David makes an interesting statement here regarding the fear of God. We must learn the fear of the Lord; it is not something we have by nature. We find the evidence of this in the conduct of all who have lived since Adam and Eve. Romans 3:18 is just as true now as it always has been: "There is no fear of God before their eyes." The reason it must be taught becomes obvious once we understand that it arises and grows from one's relationship with God.

The relationship begins with God's calling. Before that, we may have sincerely believed that He exists, but we certainly did not know Him. Respect cannot exist between two parties—especially the quality of respect God desires—when they do not even know each other. Knowing of someone is far different from knowing him. This is certainly true of God, as the world has been flooded with misinformation about Him. Psalm 34:8 supports this: "Oh, taste and see that the Lord is good; blessed is the man who trusts in Him!" David exhorts us to experience a relationship with Him, for only then will we know that He is indeed good.

David adds in verses 12-14: "Who is the man who desires life, and loves many days, that he may see good? Keep your tongue from evil, and your lips from speaking guile. Depart from evil and do good; seek peace and pursue it." He urges us to understand that the fear of the Lord grows as the relationship develops. The relationship develops when we follow through in submission to God in conforming to His way of life. As we do this, we begin to get a taste of what it would be like to spend eternity as His companion in marriage.

The desires to please Him, not to disappoint Him, and to strive to protect the relationship grow from abject self-concern to preserve one's life to reverential awe for His great goodness and zealous desire to preserve and glorify His name within an increasingly intimate relationship. We can see how this would motivate what we do with our life and time. It would drive and guide us in how we did things. If we truly respect someone, we try very hard to give him the best possible quality in all we do for him.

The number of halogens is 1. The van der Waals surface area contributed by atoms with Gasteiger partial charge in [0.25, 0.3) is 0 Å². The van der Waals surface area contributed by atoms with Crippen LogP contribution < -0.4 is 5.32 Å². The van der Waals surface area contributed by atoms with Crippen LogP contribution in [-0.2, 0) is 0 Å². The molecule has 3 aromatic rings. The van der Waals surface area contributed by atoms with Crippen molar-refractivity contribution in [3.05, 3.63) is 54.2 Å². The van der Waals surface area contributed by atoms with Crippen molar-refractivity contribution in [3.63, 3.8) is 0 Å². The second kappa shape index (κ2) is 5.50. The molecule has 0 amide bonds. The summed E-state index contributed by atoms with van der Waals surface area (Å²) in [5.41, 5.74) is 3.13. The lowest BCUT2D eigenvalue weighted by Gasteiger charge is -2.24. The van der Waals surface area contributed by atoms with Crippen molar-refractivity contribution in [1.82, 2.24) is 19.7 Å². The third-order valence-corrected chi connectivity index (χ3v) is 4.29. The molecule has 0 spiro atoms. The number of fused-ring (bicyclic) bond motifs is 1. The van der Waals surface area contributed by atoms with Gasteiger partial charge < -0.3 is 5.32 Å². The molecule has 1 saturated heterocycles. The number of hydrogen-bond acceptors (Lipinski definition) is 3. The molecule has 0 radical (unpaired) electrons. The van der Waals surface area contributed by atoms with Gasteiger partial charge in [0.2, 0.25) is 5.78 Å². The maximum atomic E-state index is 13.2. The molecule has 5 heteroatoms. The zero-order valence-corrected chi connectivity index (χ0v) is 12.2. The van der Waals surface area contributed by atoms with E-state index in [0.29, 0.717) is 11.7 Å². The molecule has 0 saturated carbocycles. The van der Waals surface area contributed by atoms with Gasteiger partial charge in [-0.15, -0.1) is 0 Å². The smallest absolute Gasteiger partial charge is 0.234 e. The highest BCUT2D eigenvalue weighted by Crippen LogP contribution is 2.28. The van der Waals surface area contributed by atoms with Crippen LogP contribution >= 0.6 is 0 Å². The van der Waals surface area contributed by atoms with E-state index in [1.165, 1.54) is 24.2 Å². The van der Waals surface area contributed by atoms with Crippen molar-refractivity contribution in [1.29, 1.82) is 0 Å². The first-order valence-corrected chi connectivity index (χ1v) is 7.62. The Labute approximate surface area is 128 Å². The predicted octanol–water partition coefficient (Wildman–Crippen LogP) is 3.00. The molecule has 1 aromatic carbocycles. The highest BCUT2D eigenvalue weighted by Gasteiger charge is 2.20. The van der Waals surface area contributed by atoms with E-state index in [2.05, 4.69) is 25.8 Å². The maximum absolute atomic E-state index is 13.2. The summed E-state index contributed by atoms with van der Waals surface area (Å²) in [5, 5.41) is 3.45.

Consider this in light of the dating process and the feelings that bring couples together in marriage. As Christians, we are now in the courtship period preceding marriage to our Savior. Access to and fellowship with Him, coupled with submission within the relationship, feeds a growing respect for Him and His way. By this, we come to know Him, and we are motivated to reciprocate His loving respect and to produce growth and the fruit of God's Spirit.

John W. Ritenbaugh
The Elements of Motivation (Part One): Fear


 

Malachi 2:10-16  (Go to this verse :: Verse pop-up)

God wants us to learn to honor our parents because the family is not only the basic building block of society, but also of the Kingdom of God. The godly principles learned and the character built within the human family unit is transferable into the spiritual family relationship of the Kingdom of God. God expects a transference from parents to Him of the character and manner of living derived from keeping this commandment.

Parents are His representatives, His agents, to begin preparations for the Kingdom of God. Thus the creative majesty and power of God is honored and revered in the parents when children obey them.

This passage is directed toward Judah generally and toward the priests specifically at a time when the institution of marriage was under attack. Idolatrous marriages with foreign women were common, as was divorce. Today, marriage is under attack generally, but specifically from perverse same-sex unions. The Jews of Malachi's day wondered why, despite giving their offerings to God, they were receiving no blessings from Him. His answer: their idolatrous marriages and covenant-breaking divorces. He specifically states that a purpose of marriage is that He wants godly children to be produced. These marriages were not producing godly children.

The Hebrew word that is translated as "godly" is elohim, used here as an adjective. It means "filled with reverence and love for God; devout, pious; belonging to or emanating from God." Godliness and holiness are not specifically the same: Godliness is a respectful, reverential attitude, while holiness indicates living as God does. As attributes, as qualities of character, they are absolutely inseparable.

The conclusion is inescapable. After creating Adam and Eve and announcing that He had created them in His image, God immediately establishes the family through marriage. Marriage, therefore, plays an important role in God's overall purpose of creating man in His image. This fact provides the fifth commandment with its greatest degree of significance.